A parliamentary system is a system of government in which the ministers of the executive branch are drawn from the legislature and are accountable to that body, such that the executive and legislative branches are intertwined. In such a system, the head of government is both de facto chief executive and chief legislator. Parliamentary systems are characterized by "not having" clear-cut separation of powers between the executive and legislative branches, leading to a different set of checks and balances compared to those found in presidential systems. Parliamentary systems usually have a clear differentiation between the head of government and the head of state, with the head of government being the prime minister or premier, and the head of state often being a figurehead, usually either a president (elected either popularly or by the parliament) or a hereditary monarch (or representative thereof such as a Governor-General), often seen in a constitutional monarchy. •
Parliamentarianism may also be for governance in local governments. An example is the city of Oslo, which has an executive council (Byråd) as a part of the parliamentary system.. Students of democracy such as Arend Lijphart divide parliamentary democracies into two different systems, the Westminster and Consensus systems (See Lijphart 1999 for this section). The Palace of Westminster in London, United Kingdom. The Westminster system originates from the British Houses of Parliament. •
The Westminster system is usually found in Commonwealth of Nations countries, although it is not universal within nor exclusive to Commonwealth countries. These parliaments tend to have a more adversarial style of debate and the plenary session of parliament is more important than committees. Some parliaments in this model are elected using a plurality voting system (first past the post), such as the United Kingdom, Canada, and India, while others use proportional representation, such as Ireland and New Zealand. The Australian House of Representatives is elected using instant-runoff voting while the Senate is elected using proportional representation through single transferable vote. Even when proportional representation systems are used, the voting systems tend to allow the voter to vote for a named candidate rather than a party list. This model does allow for a greater separation of powers than the Western European model, since the governing party will often not have a majority in the upper house. However, parliamentary systems still feature a lesser separation of powers than is found in democratic presidential systems. •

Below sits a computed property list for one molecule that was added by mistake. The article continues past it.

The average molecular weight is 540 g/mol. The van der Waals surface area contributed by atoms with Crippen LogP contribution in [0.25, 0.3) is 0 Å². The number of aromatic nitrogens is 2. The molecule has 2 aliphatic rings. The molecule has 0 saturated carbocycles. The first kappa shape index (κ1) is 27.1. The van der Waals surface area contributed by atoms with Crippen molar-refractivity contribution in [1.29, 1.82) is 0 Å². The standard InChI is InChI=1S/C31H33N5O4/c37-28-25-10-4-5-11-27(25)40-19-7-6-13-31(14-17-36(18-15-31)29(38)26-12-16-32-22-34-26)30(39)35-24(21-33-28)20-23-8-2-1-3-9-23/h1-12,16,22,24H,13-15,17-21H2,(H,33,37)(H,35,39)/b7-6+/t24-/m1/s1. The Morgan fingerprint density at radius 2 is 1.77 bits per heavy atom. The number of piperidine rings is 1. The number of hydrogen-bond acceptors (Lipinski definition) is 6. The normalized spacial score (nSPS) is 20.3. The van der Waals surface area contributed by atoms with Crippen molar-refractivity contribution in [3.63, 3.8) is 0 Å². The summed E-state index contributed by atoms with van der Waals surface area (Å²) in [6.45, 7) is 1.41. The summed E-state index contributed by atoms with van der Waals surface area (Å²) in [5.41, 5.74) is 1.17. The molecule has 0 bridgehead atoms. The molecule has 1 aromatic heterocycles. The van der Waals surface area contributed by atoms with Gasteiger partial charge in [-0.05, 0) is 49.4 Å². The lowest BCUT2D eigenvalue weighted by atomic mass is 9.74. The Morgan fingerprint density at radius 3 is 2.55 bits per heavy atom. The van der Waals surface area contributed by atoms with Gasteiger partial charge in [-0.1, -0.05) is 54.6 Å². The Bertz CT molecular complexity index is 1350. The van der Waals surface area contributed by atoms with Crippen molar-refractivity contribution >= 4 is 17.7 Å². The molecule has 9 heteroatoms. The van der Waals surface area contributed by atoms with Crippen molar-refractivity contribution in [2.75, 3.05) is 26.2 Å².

Western European parliamentary model (e.g., Spain, Germany) tend to have a more consensual debating system, and usually have semi-cyclical debating chambers. Consensus systems are identified by proportional representation, where there is more of a tendency to use party list systems than the Westminster Model legislatures. The committees of these Parliaments tend to be more important than the plenary chamber. This model is sometimes called the West German Model since its earliest exemplar in its final form was in the Bundestag of West Germany (which became the Bundestag of Germany upon the absorption of the GDR by the FRG). Unlike in Germany however, some West European countries' parliaments (e.g., the Netherlands, Sweden, Switzerland) implement the principle of dualism as a form of separation of powers. In countries using this system, Members of Parliament have to resign their place in Parliament upon being appointed (or elected) minister. However, ministers in those countries usually actively participate in parliamentary debates - the main difference being their inability to vote. Switzerland is considered one the purest examples of a consensus system. There also exists a Hybrid Model, the semi-presidential system, drawing on both presidential systems and...
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